GapMind for Amino acid biosynthesis


L-lysine biosynthesis in Dyella japonica UNC79MFTsu3.2

Best path

asp-kinase, asd, dapA, dapB, dapD, dapC, dapE, dapF, lysA

Also see fitness data for the top candidates


Overview: Lysine biosynthesis in GapMind is based on MetaCyc pathways L-lysine biosynthesis I via diaminopimelate (DAP) and succinylated intermediates (link), II with DAP and acetylated intermediates (link), III with DAP and no blocking group (link), V via 2-aminoadipate and LysW carrier protein (link), and VI with DAP aminotransferase (link). Most of these pathways involve tetrahydrodipicolinate and meso-diaminopimelate, with variations in how the amino group is introduced. Pathway V instead involves L-2-aminoadipate and LysW-attached intermediates. Lysine biosynthesis IV (link), via 2-aminoadipate and saccharopine, is only reported to occur in eukaryotes and is not described here.

25 steps (20 with candidates)

Or see definitions of steps

Step Description Best candidate 2nd candidate
asp-kinase aspartate kinase N515DRAFT_4002
asd aspartate semi-aldehyde dehydrogenase N515DRAFT_0109
dapA 4-hydroxy-tetrahydrodipicolinate synthase N515DRAFT_1147 N515DRAFT_0955
dapB 4-hydroxy-tetrahydrodipicolinate reductase N515DRAFT_2721 N515DRAFT_2152
dapD tetrahydrodipicolinate succinylase N515DRAFT_0740
dapC N-succinyldiaminopimelate aminotransferase N515DRAFT_1430 N515DRAFT_3308
dapE succinyl-diaminopimelate desuccinylase N515DRAFT_0745 N515DRAFT_3767
dapF diaminopimelate epimerase N515DRAFT_3112
lysA diaminopimelate decarboxylase N515DRAFT_2124 N515DRAFT_4002
Alternative steps:
dapH tetrahydrodipicolinate acetyltransferase N515DRAFT_1707 N515DRAFT_0740
dapL N-acetyl-diaminopimelate deacetylase N515DRAFT_3530
DAPtransferase L,L-diaminopimelate aminotransferase N515DRAFT_2186
dapX acetyl-diaminopimelate aminotransferase N515DRAFT_1410
ddh meso-diaminopimelate D-dehydrogenase
hcs homocitrate synthase N515DRAFT_0574
hicdh homo-isocitrate dehydrogenase N515DRAFT_1138 N515DRAFT_0570
lysJ [LysW]-2-aminoadipate semialdehyde transaminase / [LysW]-glutamate semialdehyde transaminase N515DRAFT_3308 N515DRAFT_1751
lysK [LysW]-lysine hydrolase / [LysW]-ornithine hydrolase
lysN 2-aminoadipate:2-oxoglutarate aminotransferase N515DRAFT_0006 N515DRAFT_3308
lysT homoaconitase large subunit N515DRAFT_0572
lysU homoaconitase small subunit N515DRAFT_0571 N515DRAFT_1419
lysW 2-aminoadipate/glutamate carrier protein
lysX 2-aminoadipate-LysW ligase
lysY [LysW]-2-aminoadipate 6-phosphate reductase / [LysW]-glutamylphosphate reductase N515DRAFT_3769
lysZ [LysW]-2-aminoadipate 6-kinase / [LysW]-glutamate kinase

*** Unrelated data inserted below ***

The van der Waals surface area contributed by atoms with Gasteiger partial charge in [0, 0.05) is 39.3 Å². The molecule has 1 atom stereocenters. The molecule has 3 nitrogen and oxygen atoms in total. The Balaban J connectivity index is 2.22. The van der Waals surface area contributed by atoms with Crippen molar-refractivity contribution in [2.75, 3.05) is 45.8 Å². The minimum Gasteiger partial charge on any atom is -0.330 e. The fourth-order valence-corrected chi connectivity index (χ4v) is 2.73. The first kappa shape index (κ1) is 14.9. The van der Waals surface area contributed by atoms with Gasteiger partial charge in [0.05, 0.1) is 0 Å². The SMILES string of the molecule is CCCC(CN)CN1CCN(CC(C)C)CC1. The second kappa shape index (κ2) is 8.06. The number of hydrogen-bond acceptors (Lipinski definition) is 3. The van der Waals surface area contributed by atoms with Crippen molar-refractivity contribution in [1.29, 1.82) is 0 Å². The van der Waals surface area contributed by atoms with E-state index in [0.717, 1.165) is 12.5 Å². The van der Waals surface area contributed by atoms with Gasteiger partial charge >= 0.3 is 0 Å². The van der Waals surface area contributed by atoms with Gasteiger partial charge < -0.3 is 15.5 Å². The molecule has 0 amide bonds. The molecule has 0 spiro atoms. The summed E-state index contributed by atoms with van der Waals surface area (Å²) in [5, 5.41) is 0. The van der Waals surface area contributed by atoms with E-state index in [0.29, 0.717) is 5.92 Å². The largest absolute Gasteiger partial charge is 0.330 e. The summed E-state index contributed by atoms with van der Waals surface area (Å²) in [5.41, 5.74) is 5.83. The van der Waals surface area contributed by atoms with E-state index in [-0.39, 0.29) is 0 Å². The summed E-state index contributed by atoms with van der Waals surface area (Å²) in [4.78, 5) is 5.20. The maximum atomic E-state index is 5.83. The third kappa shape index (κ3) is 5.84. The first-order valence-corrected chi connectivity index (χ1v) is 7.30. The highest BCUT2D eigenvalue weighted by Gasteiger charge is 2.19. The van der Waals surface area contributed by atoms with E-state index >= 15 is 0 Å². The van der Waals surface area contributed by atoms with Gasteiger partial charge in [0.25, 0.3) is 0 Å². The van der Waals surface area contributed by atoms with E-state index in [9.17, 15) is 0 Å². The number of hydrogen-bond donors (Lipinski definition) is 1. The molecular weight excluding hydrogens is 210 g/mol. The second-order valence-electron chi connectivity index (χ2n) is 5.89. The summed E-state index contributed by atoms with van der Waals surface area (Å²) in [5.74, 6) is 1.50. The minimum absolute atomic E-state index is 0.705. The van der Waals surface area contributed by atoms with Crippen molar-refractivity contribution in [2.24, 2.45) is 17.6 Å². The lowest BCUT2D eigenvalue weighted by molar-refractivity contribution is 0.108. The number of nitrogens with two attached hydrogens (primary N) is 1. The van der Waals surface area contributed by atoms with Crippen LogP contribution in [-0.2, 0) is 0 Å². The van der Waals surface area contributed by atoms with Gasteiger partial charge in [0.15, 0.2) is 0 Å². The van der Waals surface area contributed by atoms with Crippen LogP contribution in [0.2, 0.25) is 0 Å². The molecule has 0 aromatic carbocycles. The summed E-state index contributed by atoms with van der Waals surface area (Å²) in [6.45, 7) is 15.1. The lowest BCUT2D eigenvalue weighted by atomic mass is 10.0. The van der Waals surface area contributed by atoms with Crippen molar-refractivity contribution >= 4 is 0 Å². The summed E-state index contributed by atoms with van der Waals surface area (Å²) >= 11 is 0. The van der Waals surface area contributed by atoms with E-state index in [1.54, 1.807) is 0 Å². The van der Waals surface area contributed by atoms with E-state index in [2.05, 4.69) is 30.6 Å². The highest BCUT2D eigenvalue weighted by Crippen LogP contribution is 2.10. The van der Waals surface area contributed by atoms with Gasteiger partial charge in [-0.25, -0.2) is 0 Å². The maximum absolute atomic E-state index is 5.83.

Confidence: high confidence medium confidence low confidence
? – known gap: despite the lack of a good candidate for this step, this organism (or a related organism) performs the pathway

This GapMind analysis is from Aug 03 2021. The underlying query database was built on Aug 03 2021.



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About GapMind

Each pathway is defined by a set of rules based on individual steps or genes. Candidates for each step are identified by using ublast against a database of manually-curated proteins (most of which are experimentally characterized) or by using HMMer. Ublast hits may be split across two different proteins.

A candidate for a step is "high confidence" if either:

where "other" refers to the best ublast hit to a sequence that is not annotated as performing this step (and is not "ignored").

Otherwise, a candidate is "medium confidence" if either:

Other blast hits with at least 50% coverage are "low confidence."

Steps with no high- or medium-confidence candidates may be considered "gaps." For the typical bacterium that can make all 20 amino acids, there are 1-2 gaps in amino acid biosynthesis pathways. Gaps may be due to:

GapMind relies on the predicted proteins in the genome and does not search the six-frame translation. In most cases, you can search the six-frame translation by clicking on links to Curated BLAST for each step definition (in the per-step page).

For more information, see the paper from 2019 on GapMind for amino acid biosynthesis, or view the source code, or see changes to Amino acid biosynthesis since the publication.

If you notice any errors or omissions in the step descriptions, or any questionable results, please let us know

by Morgan Price, Arkin group, Lawrence Berkeley National Laboratory